Children receive PE in school once per week in most cases, despite various well-recognized health organizations like the American Heart Association urging schools to host PE classes daily. Although no federal laws dictate whether a school offers physical education courses, Montessori schools do recognize the benefits of health and physical education courses. The physical activity kids receive in St. John the Baptist's school is existent, but the amount of physical activity a child receives weekly or even daily shouldn't end once they're outside of the classroom. 

1. Encourage Extracurricular Activities

Even if your child isn't a star athlete, it doesn't mean he or she shouldn't go out and try. Sports help students to get the seven hours of physical activity that the Centers for Disease Control and Prevention recommends they receive each week. Not to mention, they help kids develop social skills, learn to work as a team and teach them sportsmanship. If your student doesn't appear to have an interest in sports, encourage them to try. They don't have to play football, basketball or another similar sport that's typically associated with the athletic pupils. They may opt for a sport not offered in school such as ice hockey or bowling. Groups like the YMCA provide students with the option of groups that participate in various types of physical activity, many of which aren't sports. And it doesn't hurt to determine your child's interests and suggests sports he or she might like. Your child will never know what he or she likes without experimenting. Suggest your child asks a friend to participate, too.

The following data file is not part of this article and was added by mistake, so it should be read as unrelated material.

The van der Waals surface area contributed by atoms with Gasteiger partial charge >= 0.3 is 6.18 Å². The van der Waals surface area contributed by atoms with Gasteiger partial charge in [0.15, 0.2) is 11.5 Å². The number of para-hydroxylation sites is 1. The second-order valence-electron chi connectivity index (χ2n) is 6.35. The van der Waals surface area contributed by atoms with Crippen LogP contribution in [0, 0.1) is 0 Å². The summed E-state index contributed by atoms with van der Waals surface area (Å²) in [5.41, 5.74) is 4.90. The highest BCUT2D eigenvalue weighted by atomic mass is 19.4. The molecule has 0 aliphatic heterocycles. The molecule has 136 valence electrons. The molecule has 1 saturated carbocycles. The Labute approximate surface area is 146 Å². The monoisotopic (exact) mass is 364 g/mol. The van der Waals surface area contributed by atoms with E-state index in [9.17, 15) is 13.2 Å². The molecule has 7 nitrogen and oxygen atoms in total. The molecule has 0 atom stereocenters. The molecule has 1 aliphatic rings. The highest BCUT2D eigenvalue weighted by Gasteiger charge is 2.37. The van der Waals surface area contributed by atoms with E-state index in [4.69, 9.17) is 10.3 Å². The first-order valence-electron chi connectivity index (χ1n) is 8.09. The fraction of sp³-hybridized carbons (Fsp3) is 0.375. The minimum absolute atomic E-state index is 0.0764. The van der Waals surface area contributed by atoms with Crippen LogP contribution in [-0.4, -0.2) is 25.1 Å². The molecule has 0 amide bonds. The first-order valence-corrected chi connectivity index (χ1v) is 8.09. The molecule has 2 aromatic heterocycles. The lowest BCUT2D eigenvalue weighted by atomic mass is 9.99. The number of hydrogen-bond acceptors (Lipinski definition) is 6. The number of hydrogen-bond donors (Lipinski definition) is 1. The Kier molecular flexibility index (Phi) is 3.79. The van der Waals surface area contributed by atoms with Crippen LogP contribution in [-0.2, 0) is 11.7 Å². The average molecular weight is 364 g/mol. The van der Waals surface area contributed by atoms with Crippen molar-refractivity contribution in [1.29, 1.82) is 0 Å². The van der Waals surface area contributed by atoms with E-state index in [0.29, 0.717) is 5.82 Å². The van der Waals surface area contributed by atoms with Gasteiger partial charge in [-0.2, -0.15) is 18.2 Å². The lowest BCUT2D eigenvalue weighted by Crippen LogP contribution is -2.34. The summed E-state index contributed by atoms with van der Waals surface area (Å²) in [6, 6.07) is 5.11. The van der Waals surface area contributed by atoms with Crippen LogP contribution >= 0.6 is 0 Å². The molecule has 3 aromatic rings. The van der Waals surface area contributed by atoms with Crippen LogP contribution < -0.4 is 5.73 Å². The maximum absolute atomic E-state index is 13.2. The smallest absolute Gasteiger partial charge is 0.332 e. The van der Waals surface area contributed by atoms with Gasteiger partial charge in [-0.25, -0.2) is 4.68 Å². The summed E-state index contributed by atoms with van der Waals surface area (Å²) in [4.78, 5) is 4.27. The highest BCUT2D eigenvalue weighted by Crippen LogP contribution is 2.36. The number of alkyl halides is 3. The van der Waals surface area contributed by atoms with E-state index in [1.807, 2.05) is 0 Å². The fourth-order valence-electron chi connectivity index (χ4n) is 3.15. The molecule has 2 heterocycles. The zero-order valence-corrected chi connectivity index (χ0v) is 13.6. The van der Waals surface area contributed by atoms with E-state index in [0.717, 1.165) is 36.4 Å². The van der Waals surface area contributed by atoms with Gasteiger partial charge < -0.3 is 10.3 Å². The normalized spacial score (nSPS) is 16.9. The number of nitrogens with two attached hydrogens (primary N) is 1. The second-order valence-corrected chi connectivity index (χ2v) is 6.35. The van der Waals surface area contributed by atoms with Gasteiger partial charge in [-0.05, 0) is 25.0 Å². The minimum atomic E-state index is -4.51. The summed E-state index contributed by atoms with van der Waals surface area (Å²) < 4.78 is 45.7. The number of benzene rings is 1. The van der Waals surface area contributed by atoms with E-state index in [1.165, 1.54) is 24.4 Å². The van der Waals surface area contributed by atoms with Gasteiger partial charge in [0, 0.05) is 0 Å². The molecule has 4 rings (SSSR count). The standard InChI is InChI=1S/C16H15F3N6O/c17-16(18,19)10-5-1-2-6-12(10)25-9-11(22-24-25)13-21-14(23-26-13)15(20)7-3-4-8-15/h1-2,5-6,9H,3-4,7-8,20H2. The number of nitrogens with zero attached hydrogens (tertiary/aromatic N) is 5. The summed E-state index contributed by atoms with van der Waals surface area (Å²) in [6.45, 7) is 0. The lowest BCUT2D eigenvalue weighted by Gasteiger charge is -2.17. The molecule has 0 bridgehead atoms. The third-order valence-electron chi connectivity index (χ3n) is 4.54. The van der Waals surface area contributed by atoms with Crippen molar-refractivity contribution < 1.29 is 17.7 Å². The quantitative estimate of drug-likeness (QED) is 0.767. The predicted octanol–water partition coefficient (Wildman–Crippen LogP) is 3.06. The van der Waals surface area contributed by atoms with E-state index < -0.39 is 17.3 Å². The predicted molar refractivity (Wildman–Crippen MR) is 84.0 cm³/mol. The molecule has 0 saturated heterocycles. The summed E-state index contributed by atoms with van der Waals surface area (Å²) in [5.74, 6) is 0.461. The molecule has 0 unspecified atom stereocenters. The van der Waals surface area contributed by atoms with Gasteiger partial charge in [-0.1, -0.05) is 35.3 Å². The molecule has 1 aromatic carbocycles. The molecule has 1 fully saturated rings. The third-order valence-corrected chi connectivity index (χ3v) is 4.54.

2. Take Your Child to Do Physical Activities 

Have your child go for hikes each week in different locations. There's plenty to do and see outside. Go for walks on a regular basis with your child. Take your child ice skating, roller skating or mountain biking. Rock climbing challenges kids while building muscle.  

3. Limit Television and Games

Place strict limits on the amount of time your child sits in front of the television, tablet or another electronic device. Limit the child to an hour per day. To guarantee they're not lounging, keep them outside of their bedroom and encourage them to go outside. Create a space designated for exercise indoors if you have to.

4. Require Your Child to Go Outside

Children have very little choice but to engage in physical activity when they're outside. 

5. Exercise Videos

Online and even via the OnDemand feature on your television are a plethora of videos children can access and follow along with that are fun and age appropriate.